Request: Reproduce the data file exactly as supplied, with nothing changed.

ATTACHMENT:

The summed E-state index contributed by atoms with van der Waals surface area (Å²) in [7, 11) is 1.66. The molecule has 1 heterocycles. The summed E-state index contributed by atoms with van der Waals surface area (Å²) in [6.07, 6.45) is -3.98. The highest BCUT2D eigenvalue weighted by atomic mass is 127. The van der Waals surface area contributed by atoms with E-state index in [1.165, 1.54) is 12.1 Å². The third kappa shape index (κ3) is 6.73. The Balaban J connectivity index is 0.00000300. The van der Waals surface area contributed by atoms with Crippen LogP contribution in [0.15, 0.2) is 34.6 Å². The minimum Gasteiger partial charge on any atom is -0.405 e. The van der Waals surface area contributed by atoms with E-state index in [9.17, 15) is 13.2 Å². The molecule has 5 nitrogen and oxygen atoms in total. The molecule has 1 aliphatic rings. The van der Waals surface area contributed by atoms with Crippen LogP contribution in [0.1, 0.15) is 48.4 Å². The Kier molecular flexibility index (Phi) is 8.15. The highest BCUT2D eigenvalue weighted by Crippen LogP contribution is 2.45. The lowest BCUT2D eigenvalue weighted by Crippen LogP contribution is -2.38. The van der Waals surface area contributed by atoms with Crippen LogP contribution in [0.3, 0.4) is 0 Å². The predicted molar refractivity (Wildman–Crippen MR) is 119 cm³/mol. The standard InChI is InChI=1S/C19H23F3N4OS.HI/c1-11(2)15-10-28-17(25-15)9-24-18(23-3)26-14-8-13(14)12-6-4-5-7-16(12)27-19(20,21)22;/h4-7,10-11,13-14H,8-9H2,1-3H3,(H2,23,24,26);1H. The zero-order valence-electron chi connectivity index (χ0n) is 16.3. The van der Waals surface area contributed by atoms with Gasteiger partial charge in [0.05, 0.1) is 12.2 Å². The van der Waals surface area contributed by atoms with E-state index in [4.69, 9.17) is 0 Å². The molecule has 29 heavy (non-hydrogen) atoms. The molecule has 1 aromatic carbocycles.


The summed E-state index contributed by atoms with van der Waals surface area (Å²) in [7, 11) is 1.66. The molecule has 1 heterocycles. The summed E-state index contributed by atoms with van der Waals surface area (Å²) in [6.07, 6.45) is -3.98. The highest BCUT2D eigenvalue weighted by atomic mass is 127. The van der Waals surface area contributed by atoms with E-state index in [1.165, 1.54) is 12.1 Å². The third kappa shape index (κ3) is 6.73. The Balaban J connectivity index is 0.00000300. The van der Waals surface area contributed by atoms with Crippen LogP contribution in [0.15, 0.2) is 34.6 Å². The minimum Gasteiger partial charge on any atom is -0.405 e. The van der Waals surface area contributed by atoms with E-state index in [9.17, 15) is 13.2 Å². The molecule has 5 nitrogen and oxygen atoms in total. The molecule has 1 aliphatic rings. The van der Waals surface area contributed by atoms with Crippen LogP contribution in [0.1, 0.15) is 48.4 Å². The Kier molecular flexibility index (Phi) is 8.15. The highest BCUT2D eigenvalue weighted by Crippen LogP contribution is 2.45. The lowest BCUT2D eigenvalue weighted by Crippen LogP contribution is -2.38. The van der Waals surface area contributed by atoms with Crippen LogP contribution in [0.3, 0.4) is 0 Å². The predicted molar refractivity (Wildman–Crippen MR) is 119 cm³/mol. The standard InChI is InChI=1S/C19H23F3N4OS.HI/c1-11(2)15-10-28-17(25-15)9-24-18(23-3)26-14-8-13(14)12-6-4-5-7-16(12)27-19(20,21)22;/h4-7,10-11,13-14H,8-9H2,1-3H3,(H2,23,24,26);1H. The zero-order valence-electron chi connectivity index (χ0n) is 16.3. The van der Waals surface area contributed by atoms with Gasteiger partial charge in [0.05, 0.1) is 12.2 Å². The van der Waals surface area contributed by atoms with E-state index in [4.69, 9.17) is 0 Å². The molecule has 29 heavy (non-hydrogen) atoms. The molecule has 1 aromatic carbocycles.